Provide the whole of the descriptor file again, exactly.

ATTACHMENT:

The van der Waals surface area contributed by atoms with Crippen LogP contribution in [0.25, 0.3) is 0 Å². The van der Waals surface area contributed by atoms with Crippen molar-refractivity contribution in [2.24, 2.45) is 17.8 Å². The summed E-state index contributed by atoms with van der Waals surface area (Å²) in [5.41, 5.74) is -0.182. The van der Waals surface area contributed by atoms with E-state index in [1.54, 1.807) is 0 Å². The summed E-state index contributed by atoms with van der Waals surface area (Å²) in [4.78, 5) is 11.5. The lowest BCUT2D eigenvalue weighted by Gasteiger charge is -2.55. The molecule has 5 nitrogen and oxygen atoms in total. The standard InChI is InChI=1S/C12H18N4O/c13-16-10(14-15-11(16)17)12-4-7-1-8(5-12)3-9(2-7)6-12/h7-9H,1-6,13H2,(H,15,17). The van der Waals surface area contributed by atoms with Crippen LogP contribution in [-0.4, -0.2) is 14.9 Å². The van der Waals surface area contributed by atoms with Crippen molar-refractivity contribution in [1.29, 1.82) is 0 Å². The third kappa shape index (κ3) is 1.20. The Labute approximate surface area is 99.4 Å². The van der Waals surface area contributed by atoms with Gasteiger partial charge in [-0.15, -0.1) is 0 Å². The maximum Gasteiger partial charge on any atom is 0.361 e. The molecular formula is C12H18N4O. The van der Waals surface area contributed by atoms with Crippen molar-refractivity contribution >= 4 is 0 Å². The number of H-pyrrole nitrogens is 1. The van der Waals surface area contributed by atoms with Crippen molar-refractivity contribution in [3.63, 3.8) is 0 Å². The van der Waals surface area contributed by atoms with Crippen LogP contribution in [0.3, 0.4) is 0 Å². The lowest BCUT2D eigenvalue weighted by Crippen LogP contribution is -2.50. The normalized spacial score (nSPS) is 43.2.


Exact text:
The van der Waals surface area contributed by atoms with Crippen LogP contribution in [0.25, 0.3) is 0 Å². The van der Waals surface area contributed by atoms with Crippen molar-refractivity contribution in [2.24, 2.45) is 17.8 Å². The summed E-state index contributed by atoms with van der Waals surface area (Å²) in [5.41, 5.74) is -0.182. The van der Waals surface area contributed by atoms with E-state index in [1.54, 1.807) is 0 Å². The summed E-state index contributed by atoms with van der Waals surface area (Å²) in [4.78, 5) is 11.5. The lowest BCUT2D eigenvalue weighted by Gasteiger charge is -2.55. The molecule has 5 nitrogen and oxygen atoms in total. The standard InChI is InChI=1S/C12H18N4O/c13-16-10(14-15-11(16)17)12-4-7-1-8(5-12)3-9(2-7)6-12/h7-9H,1-6,13H2,(H,15,17). The van der Waals surface area contributed by atoms with Crippen LogP contribution in [-0.4, -0.2) is 14.9 Å². The van der Waals surface area contributed by atoms with Crippen molar-refractivity contribution in [1.29, 1.82) is 0 Å². The third kappa shape index (κ3) is 1.20. The Labute approximate surface area is 99.4 Å². The van der Waals surface area contributed by atoms with Gasteiger partial charge in [-0.15, -0.1) is 0 Å². The maximum Gasteiger partial charge on any atom is 0.361 e. The molecular formula is C12H18N4O. The van der Waals surface area contributed by atoms with Crippen molar-refractivity contribution >= 4 is 0 Å². The number of H-pyrrole nitrogens is 1. The van der Waals surface area contributed by atoms with Crippen molar-refractivity contribution in [3.63, 3.8) is 0 Å². The van der Waals surface area contributed by atoms with Crippen LogP contribution in [0.3, 0.4) is 0 Å². The lowest BCUT2D eigenvalue weighted by Crippen LogP contribution is -2.50. The normalized spacial score (nSPS) is 43.2.